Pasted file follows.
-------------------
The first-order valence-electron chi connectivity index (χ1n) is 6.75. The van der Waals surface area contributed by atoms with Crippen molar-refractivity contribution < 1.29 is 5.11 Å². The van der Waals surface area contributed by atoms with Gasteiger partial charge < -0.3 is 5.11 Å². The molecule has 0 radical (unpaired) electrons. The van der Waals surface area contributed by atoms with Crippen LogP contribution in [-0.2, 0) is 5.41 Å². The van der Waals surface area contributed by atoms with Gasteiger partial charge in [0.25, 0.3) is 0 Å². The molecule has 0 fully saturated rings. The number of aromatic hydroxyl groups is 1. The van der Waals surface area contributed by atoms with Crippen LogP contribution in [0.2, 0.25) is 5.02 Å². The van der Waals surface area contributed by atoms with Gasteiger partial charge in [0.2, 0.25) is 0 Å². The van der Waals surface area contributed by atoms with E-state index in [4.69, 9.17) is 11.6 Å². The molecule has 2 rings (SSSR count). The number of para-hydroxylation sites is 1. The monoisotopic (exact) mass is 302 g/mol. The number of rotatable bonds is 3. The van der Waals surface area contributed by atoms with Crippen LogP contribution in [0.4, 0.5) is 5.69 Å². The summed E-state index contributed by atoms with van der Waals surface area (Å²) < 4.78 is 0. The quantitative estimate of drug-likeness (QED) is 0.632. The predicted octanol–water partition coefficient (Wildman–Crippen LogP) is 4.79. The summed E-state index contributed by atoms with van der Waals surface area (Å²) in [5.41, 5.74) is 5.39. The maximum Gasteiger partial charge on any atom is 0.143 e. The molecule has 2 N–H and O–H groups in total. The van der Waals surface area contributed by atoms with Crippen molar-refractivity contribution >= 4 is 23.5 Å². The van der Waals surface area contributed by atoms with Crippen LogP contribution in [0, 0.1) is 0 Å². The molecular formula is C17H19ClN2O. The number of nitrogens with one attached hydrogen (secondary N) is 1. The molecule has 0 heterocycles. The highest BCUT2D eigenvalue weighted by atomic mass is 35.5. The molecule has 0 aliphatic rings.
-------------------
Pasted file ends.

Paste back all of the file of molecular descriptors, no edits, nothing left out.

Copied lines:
The first-order valence-electron chi connectivity index (χ1n) is 6.75. The van der Waals surface area contributed by atoms with Crippen molar-refractivity contribution < 1.29 is 5.11 Å². The van der Waals surface area contributed by atoms with Gasteiger partial charge < -0.3 is 5.11 Å². The molecule has 0 radical (unpaired) electrons. The van der Waals surface area contributed by atoms with Crippen LogP contribution in [-0.2, 0) is 5.41 Å². The van der Waals surface area contributed by atoms with Gasteiger partial charge in [0.25, 0.3) is 0 Å². The molecule has 0 fully saturated rings. The number of aromatic hydroxyl groups is 1. The van der Waals surface area contributed by atoms with Crippen LogP contribution in [0.2, 0.25) is 5.02 Å². The van der Waals surface area contributed by atoms with Gasteiger partial charge in [0.2, 0.25) is 0 Å². The van der Waals surface area contributed by atoms with E-state index in [4.69, 9.17) is 11.6 Å². The molecule has 2 rings (SSSR count). The number of para-hydroxylation sites is 1. The monoisotopic (exact) mass is 302 g/mol. The number of rotatable bonds is 3. The van der Waals surface area contributed by atoms with Crippen LogP contribution in [0.4, 0.5) is 5.69 Å². The summed E-state index contributed by atoms with van der Waals surface area (Å²) < 4.78 is 0. The quantitative estimate of drug-likeness (QED) is 0.632. The predicted octanol–water partition coefficient (Wildman–Crippen LogP) is 4.79. The summed E-state index contributed by atoms with van der Waals surface area (Å²) in [5.41, 5.74) is 5.39. The maximum Gasteiger partial charge on any atom is 0.143 e. The molecule has 2 N–H and O–H groups in total. The van der Waals surface area contributed by atoms with Crippen molar-refractivity contribution >= 4 is 23.5 Å². The van der Waals surface area contributed by atoms with Crippen LogP contribution in [0, 0.1) is 0 Å². The molecular formula is C17H19ClN2O. The number of nitrogens with one attached hydrogen (secondary N) is 1. The molecule has 0 heterocycles. The highest BCUT2D eigenvalue weighted by atomic mass is 35.5. The molecule has 0 aliphatic rings.